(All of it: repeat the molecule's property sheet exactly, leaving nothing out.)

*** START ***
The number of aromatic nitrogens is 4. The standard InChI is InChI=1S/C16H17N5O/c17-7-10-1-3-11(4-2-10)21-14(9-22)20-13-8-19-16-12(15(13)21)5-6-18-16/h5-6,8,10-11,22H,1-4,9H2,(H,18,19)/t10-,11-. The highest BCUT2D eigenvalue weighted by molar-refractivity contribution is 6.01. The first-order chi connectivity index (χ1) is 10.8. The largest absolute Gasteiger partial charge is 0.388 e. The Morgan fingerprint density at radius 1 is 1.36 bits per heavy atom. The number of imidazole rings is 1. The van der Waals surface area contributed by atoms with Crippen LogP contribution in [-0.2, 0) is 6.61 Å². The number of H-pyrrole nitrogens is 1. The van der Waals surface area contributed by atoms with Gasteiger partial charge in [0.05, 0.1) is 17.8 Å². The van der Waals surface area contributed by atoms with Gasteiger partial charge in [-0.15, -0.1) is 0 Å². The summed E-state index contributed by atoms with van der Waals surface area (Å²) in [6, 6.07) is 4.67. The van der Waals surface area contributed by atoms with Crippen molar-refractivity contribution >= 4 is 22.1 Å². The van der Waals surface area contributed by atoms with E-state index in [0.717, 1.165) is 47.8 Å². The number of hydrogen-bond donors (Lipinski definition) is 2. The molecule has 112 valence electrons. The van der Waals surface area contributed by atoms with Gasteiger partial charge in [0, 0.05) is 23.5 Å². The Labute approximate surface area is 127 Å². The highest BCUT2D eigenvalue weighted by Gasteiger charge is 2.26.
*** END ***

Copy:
The number of aromatic nitrogens is 4. The standard InChI is InChI=1S/C16H17N5O/c17-7-10-1-3-11(4-2-10)21-14(9-22)20-13-8-19-16-12(15(13)21)5-6-18-16/h5-6,8,10-11,22H,1-4,9H2,(H,18,19)/t10-,11-. The highest BCUT2D eigenvalue weighted by molar-refractivity contribution is 6.01. The first-order chi connectivity index (χ1) is 10.8. The largest absolute Gasteiger partial charge is 0.388 e. The Morgan fingerprint density at radius 1 is 1.36 bits per heavy atom. The number of imidazole rings is 1. The van der Waals surface area contributed by atoms with Crippen LogP contribution in [-0.2, 0) is 6.61 Å². The number of H-pyrrole nitrogens is 1. The van der Waals surface area contributed by atoms with Gasteiger partial charge in [0.05, 0.1) is 17.8 Å². The van der Waals surface area contributed by atoms with Gasteiger partial charge in [-0.15, -0.1) is 0 Å². The summed E-state index contributed by atoms with van der Waals surface area (Å²) in [6, 6.07) is 4.67. The van der Waals surface area contributed by atoms with Crippen molar-refractivity contribution >= 4 is 22.1 Å². The van der Waals surface area contributed by atoms with E-state index in [0.717, 1.165) is 47.8 Å². The number of hydrogen-bond donors (Lipinski definition) is 2. The molecule has 112 valence electrons. The van der Waals surface area contributed by atoms with Gasteiger partial charge in [0, 0.05) is 23.5 Å². The Labute approximate surface area is 127 Å². The highest BCUT2D eigenvalue weighted by Gasteiger charge is 2.26.